21st Century Oil Spill Cleanup: Best Practices for Migratory Bird Care During Oil Spill Response
Best Practices for Migratory Bird Care During Oil Spill Response, produced by the U.S. Fish and Wildlife Service, includes coverage of Responsibility & Organization, Safety and Human Health, Training for Bird Rescue/Rehabilitation Personnel, Personal Protective Equipment, Personal Safety When Handling Birds, Zoonosis, Hazardous Substances, Volunteers, Deterrence, and much more. More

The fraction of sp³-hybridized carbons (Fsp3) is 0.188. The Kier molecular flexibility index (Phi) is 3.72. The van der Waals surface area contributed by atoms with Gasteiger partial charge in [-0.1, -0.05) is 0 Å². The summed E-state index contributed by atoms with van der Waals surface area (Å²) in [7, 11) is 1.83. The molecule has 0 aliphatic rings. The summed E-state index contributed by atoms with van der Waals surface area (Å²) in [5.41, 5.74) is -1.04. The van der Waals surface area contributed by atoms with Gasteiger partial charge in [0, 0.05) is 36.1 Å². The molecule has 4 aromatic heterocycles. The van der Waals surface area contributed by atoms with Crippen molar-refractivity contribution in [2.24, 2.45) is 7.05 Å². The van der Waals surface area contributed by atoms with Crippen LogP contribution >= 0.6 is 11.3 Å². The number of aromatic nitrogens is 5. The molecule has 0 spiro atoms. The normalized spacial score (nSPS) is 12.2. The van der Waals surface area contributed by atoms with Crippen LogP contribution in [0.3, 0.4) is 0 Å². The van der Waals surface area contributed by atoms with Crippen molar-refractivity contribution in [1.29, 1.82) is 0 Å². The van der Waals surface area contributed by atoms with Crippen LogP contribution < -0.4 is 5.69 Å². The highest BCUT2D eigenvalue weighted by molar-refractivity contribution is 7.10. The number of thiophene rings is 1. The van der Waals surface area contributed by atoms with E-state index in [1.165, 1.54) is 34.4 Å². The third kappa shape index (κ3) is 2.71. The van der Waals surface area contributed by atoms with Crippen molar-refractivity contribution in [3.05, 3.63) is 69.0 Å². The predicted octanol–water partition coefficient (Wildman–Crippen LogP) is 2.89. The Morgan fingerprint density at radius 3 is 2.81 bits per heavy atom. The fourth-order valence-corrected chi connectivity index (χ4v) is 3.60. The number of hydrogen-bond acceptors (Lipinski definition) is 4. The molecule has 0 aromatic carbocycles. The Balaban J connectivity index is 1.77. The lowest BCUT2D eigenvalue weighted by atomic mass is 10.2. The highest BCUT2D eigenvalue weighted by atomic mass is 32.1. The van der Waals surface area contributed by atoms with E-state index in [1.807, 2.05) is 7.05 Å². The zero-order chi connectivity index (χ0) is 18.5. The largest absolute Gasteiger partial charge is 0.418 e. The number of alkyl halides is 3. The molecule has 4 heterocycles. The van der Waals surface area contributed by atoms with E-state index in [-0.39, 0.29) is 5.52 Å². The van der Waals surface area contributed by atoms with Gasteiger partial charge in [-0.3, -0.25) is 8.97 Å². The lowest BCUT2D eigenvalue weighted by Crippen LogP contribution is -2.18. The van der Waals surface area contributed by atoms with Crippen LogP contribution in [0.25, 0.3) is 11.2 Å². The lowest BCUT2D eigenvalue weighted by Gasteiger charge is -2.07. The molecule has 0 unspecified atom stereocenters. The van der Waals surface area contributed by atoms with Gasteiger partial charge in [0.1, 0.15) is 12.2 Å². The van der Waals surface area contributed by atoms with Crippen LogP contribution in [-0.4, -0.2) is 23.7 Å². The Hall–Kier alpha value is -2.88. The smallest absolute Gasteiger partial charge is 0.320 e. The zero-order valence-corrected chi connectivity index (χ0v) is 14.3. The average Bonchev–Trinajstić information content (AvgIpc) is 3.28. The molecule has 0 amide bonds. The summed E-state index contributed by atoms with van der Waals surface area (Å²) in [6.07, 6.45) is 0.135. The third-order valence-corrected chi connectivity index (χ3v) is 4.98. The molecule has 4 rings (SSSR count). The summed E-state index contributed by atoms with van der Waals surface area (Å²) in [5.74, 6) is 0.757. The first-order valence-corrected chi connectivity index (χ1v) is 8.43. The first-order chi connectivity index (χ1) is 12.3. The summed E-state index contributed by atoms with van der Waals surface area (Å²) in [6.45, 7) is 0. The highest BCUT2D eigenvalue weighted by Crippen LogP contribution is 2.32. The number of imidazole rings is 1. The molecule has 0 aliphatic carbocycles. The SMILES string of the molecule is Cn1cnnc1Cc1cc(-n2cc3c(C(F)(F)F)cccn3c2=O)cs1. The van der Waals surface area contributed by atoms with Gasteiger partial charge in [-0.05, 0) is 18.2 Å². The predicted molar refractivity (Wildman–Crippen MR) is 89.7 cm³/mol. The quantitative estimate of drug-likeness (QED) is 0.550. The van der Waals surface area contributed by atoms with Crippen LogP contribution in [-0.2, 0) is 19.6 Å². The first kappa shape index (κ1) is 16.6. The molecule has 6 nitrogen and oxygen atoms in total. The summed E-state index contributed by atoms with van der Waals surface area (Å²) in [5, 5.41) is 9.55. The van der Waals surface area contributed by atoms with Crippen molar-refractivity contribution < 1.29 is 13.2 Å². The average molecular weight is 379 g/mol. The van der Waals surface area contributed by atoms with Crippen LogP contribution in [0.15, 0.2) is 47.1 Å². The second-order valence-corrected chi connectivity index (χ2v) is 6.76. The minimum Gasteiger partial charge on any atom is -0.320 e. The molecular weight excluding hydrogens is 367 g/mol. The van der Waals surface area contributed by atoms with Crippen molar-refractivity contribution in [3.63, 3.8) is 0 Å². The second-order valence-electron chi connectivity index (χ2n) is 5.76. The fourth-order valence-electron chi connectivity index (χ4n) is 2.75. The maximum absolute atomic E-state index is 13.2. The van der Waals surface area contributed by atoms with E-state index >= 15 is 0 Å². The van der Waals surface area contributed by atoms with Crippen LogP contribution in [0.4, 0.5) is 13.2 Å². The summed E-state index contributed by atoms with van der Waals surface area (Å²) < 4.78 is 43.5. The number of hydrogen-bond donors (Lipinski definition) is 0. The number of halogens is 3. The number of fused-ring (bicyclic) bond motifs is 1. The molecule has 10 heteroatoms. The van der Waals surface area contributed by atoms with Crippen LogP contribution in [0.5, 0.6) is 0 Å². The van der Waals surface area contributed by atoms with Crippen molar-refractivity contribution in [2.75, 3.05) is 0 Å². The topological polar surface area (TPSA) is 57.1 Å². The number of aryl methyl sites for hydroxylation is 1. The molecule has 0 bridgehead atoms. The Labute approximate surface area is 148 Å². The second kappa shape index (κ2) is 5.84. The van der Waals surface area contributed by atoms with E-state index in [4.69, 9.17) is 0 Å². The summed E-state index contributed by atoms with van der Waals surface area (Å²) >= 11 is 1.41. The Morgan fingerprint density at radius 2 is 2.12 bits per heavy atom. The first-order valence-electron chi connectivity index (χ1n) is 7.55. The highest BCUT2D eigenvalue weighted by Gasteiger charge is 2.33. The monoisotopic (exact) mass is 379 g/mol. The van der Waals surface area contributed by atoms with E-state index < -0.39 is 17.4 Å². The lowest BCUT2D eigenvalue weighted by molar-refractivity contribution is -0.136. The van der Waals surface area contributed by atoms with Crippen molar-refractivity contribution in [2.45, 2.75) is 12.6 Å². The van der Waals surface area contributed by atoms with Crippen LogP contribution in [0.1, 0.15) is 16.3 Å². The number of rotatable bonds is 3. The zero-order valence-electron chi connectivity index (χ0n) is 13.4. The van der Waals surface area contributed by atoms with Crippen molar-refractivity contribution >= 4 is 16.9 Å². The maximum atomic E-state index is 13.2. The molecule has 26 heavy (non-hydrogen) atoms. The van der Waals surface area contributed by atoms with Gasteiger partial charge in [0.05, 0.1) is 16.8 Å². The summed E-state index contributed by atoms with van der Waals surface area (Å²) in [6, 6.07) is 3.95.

Best Practices for Migratory Bird Care During Oil Spill Response, produced by the U.S. Fish and Wildlife Service, includes coverage of Responsibility & Organization, Safety and Human Health, Training for Bird Rescue/Rehabilitation Personnel, Personal Protective Equipment, Personal Safety When Handling Birds, Zoonosis, Hazardous Substances, Volunteers, Deterrence, Aerial and Ground Surveys, Deterrence Program Considerations, Pre-emptive Capture, Capture, Handling, and Transport, Capture, Bird Handling, Bird Transport, Stabilization and Rehabilitation, Evaluation and Admission, Euthanasia, Necropsy, Cleaning, Husbandry, Facility Requirements, Release, Release Criteria, Post-Release Monitoring, Records, Scientific Records, Administrative Records, Sample Supply and Materials List, Zoonotic Diseases of Wild Birds, Deterrent Techniques, Bird Natural History and Special Concerns, Euthanasia Guidelines, Sample Forms and Formats. The document states: Best Practices for Migratory Bird Care During Oil Spill Response (Best Practices) is the result of a Fish and Wildlife Countermeasures Coordination Project undertaken by the U.S. Fish and Wildlife Service (USFWS). The goals of the project include the development of national best practices using established protocols for keeping unoiled birds away from an oil spill and for dealing with oiled birds. Establishing a standardized approach helps protect wildlife resources, enables On-Scene Coordinators (OSCs) to focus on other aspects of spill response, and helps instill public confidence in overall response activities. A group comprised of natural resource management agencies, rehabilitators, veterinarians, and industry representatives developed this document at a 3-day workshop held in Anchorage, Alaska. This workshop was a followup to the March 2000, Wildlife Countermeasures Session on the Effects of Oil on Wildlife Conference held in Myrtle Beach, South Carolina. It is to serve as guidance for acquiring the best achievable care for birds during an oil spill response. Deterrence: Following an oil spill, it may be necessary to initiate a deterrence program that disperses and excludes unoiled birds from contaminated areas to reduce bird mortality. If warranted, deterrence activities are initiated as soon as possible following an oil spill to prevent birds from establishing or continuing regular use patterns within a contaminated area. Any delays may decrease the effectiveness of the program in reducing the overall numbers of oiled birds. Deterrent devices used to disperse birds include both visual and auditory techniques, using both simple and sophisticated devices in order to respond to the unique habits of different bird species, surrounding environments, and the spill situations. Information necessary to help determine whether or not to begin a deterrence program includes, but is not limited to: spill location, species present, species type, time of year, availability of nearby uncontaminated habitat, and location of species in relation to the spill. All deterrence activities require authorization from appropriate natural resource management agencies and oversight by the designated USFWS representative. Only those persons trained and certified in bird deterrence techniques will be allowed to conduct these activities. Deterrence activities must be authorized and coordinated within the Incident Command System. A communication line will need to be established between deterrence personnel and Air Operations to avoid potential bird/aircraft collisions. Aerial and Ground Surveys - Reconnaissance surveys for resources-at-risk are conducted as soon as practical following the spill. The main objective of these surveys is to evaluate the number, species and locations of birds that could be impacted by the oil spill.
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